By Mark Gauert
City & Shore Magazine
“You know,” the salesman said, watching me on the other side of the shoe-fitting stool, “you’re tying your shoes wrong.”
I was at the running store, lacing up a new pair of Asics Gel-Nimbus 23s. Not the sleekest shoe on the shelf, but stuffed with all the FlyteFoam cushioning a “master” runner – or editor of PRIME magazine – could want.
“I’m tying my shoes … wrong?” I said.
“All wrong,” he said.
I stopped tying my left shoe, taken aback by this news. How could that be possible? I don’t mean to brag, but I’ve been tying my own shoes since I was 4 years old. Maybe even 3.
It had always felt right, the way I’d tied my shoes.
“What am I doing wrong?” I said, looking down at what appeared to be a perfect bow on my right Gel-Nimbus. “I’ve been tying shoes this way for almost 60 years.”
“I don’t know what to tell you,” he said. “Where did you learn to tie your shoes?”
“At school, I guess – or maybe my mother?” I said, fumbling to remember. “She showed me how, you know, the lace bunny runs around the tree, jumps into the hole, pops back up, makes another loop, and …”
“And your laces come undone all the time,” he said. “Don’t they?”
“Well,” I said, shifting uncomfortably on my side of the shoe-fitting stool.
There was that time in the Walt Disney World Marathon, when my laces loosened up around mile 15 and I had to stop and retie. I estimate that little pit stop added at least a minute to my overall time, which likely meant I had to settle for 6,202nd out of the 13,000 runners that day instead of 6,002nd. https://bit.ly/34Yg5C2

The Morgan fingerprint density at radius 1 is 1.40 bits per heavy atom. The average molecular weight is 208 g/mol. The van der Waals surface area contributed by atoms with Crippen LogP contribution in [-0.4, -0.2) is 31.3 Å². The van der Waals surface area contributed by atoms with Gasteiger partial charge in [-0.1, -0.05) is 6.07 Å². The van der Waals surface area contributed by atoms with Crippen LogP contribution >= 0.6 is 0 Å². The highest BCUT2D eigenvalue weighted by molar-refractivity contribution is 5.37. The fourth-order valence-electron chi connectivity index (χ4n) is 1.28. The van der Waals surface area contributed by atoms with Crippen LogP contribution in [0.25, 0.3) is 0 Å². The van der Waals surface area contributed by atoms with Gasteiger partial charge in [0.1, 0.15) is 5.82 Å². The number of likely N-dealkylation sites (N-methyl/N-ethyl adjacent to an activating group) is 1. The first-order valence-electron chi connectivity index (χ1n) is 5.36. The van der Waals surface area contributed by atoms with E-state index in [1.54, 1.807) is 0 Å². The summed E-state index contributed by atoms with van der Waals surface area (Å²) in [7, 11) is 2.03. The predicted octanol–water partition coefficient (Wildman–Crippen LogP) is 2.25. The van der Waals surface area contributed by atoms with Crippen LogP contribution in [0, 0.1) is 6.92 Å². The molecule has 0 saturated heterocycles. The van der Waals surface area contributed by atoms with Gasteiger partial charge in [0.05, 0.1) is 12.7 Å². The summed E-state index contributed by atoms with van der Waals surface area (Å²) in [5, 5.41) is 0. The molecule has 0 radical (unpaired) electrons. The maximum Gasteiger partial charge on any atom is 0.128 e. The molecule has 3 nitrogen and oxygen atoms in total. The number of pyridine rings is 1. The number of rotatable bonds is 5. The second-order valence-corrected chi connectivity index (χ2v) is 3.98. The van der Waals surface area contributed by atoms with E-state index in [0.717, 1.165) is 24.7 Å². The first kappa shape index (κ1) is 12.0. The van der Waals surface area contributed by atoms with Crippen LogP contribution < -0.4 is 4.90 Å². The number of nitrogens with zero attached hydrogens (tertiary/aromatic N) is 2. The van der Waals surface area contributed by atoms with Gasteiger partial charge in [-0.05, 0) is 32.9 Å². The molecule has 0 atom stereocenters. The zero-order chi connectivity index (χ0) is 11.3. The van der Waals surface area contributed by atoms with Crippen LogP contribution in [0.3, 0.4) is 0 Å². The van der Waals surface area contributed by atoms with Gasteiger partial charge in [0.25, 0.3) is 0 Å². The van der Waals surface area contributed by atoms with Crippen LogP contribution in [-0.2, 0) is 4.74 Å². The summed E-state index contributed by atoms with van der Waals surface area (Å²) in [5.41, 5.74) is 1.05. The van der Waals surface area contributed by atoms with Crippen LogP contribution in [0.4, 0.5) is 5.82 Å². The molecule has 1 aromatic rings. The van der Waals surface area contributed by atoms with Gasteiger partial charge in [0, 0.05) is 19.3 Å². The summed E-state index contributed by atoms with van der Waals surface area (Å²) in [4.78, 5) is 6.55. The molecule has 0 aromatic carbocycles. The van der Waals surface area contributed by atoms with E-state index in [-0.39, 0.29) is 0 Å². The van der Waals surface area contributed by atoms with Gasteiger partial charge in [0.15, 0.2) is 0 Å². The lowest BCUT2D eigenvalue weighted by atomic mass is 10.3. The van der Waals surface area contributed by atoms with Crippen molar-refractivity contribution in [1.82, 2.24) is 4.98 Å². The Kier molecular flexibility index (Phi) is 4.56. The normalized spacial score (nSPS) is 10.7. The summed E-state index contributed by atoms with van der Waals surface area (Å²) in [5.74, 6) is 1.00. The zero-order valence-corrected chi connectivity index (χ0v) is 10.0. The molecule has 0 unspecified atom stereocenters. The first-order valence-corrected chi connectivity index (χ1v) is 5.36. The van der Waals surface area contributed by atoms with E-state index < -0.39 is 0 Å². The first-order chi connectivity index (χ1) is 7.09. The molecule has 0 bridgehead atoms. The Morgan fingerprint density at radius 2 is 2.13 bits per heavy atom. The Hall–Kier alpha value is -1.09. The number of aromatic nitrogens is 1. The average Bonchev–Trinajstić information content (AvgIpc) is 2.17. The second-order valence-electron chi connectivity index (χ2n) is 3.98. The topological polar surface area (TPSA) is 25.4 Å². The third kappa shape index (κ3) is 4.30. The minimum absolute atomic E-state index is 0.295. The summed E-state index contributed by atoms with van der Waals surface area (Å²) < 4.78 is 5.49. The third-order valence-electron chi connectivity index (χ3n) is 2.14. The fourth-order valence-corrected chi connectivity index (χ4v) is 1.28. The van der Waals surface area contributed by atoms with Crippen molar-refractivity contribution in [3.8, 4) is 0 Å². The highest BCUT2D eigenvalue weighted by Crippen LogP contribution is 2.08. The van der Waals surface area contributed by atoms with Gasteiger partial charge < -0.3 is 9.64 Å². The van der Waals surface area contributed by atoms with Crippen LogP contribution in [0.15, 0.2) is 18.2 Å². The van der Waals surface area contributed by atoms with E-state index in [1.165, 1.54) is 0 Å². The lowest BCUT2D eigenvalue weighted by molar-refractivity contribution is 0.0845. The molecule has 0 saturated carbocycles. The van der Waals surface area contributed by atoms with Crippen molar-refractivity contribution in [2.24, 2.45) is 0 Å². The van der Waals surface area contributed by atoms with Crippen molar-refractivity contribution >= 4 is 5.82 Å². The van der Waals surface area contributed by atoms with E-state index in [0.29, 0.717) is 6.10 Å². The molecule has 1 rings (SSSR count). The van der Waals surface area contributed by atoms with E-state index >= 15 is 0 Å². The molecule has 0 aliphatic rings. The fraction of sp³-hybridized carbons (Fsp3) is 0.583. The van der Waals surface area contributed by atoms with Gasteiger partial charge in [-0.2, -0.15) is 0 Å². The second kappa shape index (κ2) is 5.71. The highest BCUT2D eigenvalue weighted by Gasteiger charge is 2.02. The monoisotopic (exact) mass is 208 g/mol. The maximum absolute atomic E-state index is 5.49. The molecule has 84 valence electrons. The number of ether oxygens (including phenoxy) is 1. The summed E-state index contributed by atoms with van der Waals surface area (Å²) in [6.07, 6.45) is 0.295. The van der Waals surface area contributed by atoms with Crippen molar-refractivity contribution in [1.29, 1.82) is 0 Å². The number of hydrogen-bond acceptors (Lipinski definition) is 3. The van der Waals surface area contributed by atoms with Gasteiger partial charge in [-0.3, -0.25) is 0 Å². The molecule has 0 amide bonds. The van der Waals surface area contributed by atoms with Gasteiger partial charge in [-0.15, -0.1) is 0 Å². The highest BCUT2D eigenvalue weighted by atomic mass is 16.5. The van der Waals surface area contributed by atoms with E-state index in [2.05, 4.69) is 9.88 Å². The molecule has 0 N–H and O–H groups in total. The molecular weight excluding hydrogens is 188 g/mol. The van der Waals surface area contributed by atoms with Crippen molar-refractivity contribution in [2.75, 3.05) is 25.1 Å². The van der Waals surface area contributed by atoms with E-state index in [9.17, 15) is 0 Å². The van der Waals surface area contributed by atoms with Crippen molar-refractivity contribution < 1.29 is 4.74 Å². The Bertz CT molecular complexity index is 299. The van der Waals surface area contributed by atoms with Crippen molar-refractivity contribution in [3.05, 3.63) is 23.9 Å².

Then there was the time I met Bryan Cranston – noted Emmy, Tony and Screen Actors Guild award-winning actor and star of my favorite TV series, Breaking Bad – and the first thing he said to me was, “careful, your shoelace is untied.” It was, and by the time I bent down to tie it and looked up again he had broken away to talk with somebody else.
Looking back, I started remembering a lot of people – often passing strangers – telling me my shoes were untied. At airports, on city streets, on escalators, at weddings, at my wedding, at the birth of our children, at school events where our children with perfectly tied shoes smirked at my dragging laces.
“Dad!” my youngest son said. “You’re going to trip and fall!”
And this was just last week. He’s 28 years old now. (And still ties a fine shoe.)
Maybe the running-shoe salesman … was right? Maybe I didn’t know how to do something so basic as tie my own shoes? Maybe I needed to learn something I took for granted I already knew. At least since I was 4. Maybe even 3.
“OK,” I said, “what am I doing wrong?”
He untied my right shoe and stretched the laces tight.
“Like this,” he said, deftly increasing the number of times the bunny runs around the tree from one to three times before popping up to make the loop.
“See?” he said, as the bunny came up a third time, “it holds the laces tight, and you don’t even have to hold your finger there to tie the bow.”
He was right. I tried to loosen it, but it wouldn’t budge!
Astonishing! I’d been tying my shoes wrong all these years. (I’m not telling my mother.)
You might think this is a story about how we’re never too old to learn something new. PRIME, after all, is a magazine full of knowledge and wisdom, earned honestly through expertise and experience.
But it’s also a story about the value of questioning things you’ve always thought were true, at any age. And being open to the possibility there might be a better way.
I thought about that as I kicked off on a run in my new Asics Gel-Nimbus 23s. I was down the street and back before I even noticed I hadn’t had to stop to retie them this time.
It felt right.